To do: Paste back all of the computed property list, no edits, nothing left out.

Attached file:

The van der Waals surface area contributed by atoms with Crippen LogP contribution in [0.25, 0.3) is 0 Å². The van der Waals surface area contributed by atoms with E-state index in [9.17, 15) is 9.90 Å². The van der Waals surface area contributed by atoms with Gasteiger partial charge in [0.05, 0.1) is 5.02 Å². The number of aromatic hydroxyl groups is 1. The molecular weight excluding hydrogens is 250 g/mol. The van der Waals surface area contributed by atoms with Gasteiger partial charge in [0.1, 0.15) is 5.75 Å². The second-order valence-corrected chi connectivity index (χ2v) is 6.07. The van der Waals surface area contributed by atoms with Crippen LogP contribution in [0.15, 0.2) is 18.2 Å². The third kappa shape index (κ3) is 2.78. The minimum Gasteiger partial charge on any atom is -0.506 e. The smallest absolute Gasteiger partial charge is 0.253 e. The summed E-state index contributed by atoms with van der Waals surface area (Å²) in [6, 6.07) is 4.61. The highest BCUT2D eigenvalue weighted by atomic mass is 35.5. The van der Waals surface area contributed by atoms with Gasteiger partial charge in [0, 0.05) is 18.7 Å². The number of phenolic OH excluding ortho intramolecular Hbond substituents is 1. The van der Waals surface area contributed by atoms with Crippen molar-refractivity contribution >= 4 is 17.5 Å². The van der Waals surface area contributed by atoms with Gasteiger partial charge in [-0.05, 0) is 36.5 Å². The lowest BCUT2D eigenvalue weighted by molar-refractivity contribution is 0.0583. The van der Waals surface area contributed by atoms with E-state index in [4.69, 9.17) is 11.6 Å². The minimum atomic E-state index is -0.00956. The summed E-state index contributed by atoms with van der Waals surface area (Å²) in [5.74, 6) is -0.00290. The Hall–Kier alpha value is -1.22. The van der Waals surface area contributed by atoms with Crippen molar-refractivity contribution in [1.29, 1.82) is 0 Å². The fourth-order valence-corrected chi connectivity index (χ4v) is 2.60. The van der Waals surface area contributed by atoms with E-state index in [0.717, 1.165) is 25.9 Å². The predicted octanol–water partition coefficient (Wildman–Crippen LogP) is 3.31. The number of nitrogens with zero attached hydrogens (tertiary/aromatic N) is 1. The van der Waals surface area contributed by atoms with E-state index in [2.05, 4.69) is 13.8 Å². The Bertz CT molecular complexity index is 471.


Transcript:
The van der Waals surface area contributed by atoms with Crippen LogP contribution in [0.25, 0.3) is 0 Å². The van der Waals surface area contributed by atoms with E-state index in [9.17, 15) is 9.90 Å². The van der Waals surface area contributed by atoms with Gasteiger partial charge in [0.05, 0.1) is 5.02 Å². The number of aromatic hydroxyl groups is 1. The molecular weight excluding hydrogens is 250 g/mol. The van der Waals surface area contributed by atoms with Gasteiger partial charge in [0.1, 0.15) is 5.75 Å². The second-order valence-corrected chi connectivity index (χ2v) is 6.07. The van der Waals surface area contributed by atoms with Crippen LogP contribution in [0.15, 0.2) is 18.2 Å². The third kappa shape index (κ3) is 2.78. The minimum Gasteiger partial charge on any atom is -0.506 e. The smallest absolute Gasteiger partial charge is 0.253 e. The summed E-state index contributed by atoms with van der Waals surface area (Å²) in [6, 6.07) is 4.61. The highest BCUT2D eigenvalue weighted by atomic mass is 35.5. The van der Waals surface area contributed by atoms with Gasteiger partial charge in [0, 0.05) is 18.7 Å². The number of phenolic OH excluding ortho intramolecular Hbond substituents is 1. The van der Waals surface area contributed by atoms with Crippen molar-refractivity contribution >= 4 is 17.5 Å². The van der Waals surface area contributed by atoms with Gasteiger partial charge in [-0.05, 0) is 36.5 Å². The lowest BCUT2D eigenvalue weighted by molar-refractivity contribution is 0.0583. The van der Waals surface area contributed by atoms with E-state index in [4.69, 9.17) is 11.6 Å². The minimum atomic E-state index is -0.00956. The summed E-state index contributed by atoms with van der Waals surface area (Å²) in [5.74, 6) is -0.00290. The Hall–Kier alpha value is -1.22. The van der Waals surface area contributed by atoms with Crippen molar-refractivity contribution in [1.29, 1.82) is 0 Å². The fourth-order valence-corrected chi connectivity index (χ4v) is 2.60. The van der Waals surface area contributed by atoms with E-state index in [0.717, 1.165) is 25.9 Å². The predicted octanol–water partition coefficient (Wildman–Crippen LogP) is 3.31. The number of nitrogens with zero attached hydrogens (tertiary/aromatic N) is 1. The van der Waals surface area contributed by atoms with E-state index in [2.05, 4.69) is 13.8 Å². The Bertz CT molecular complexity index is 471.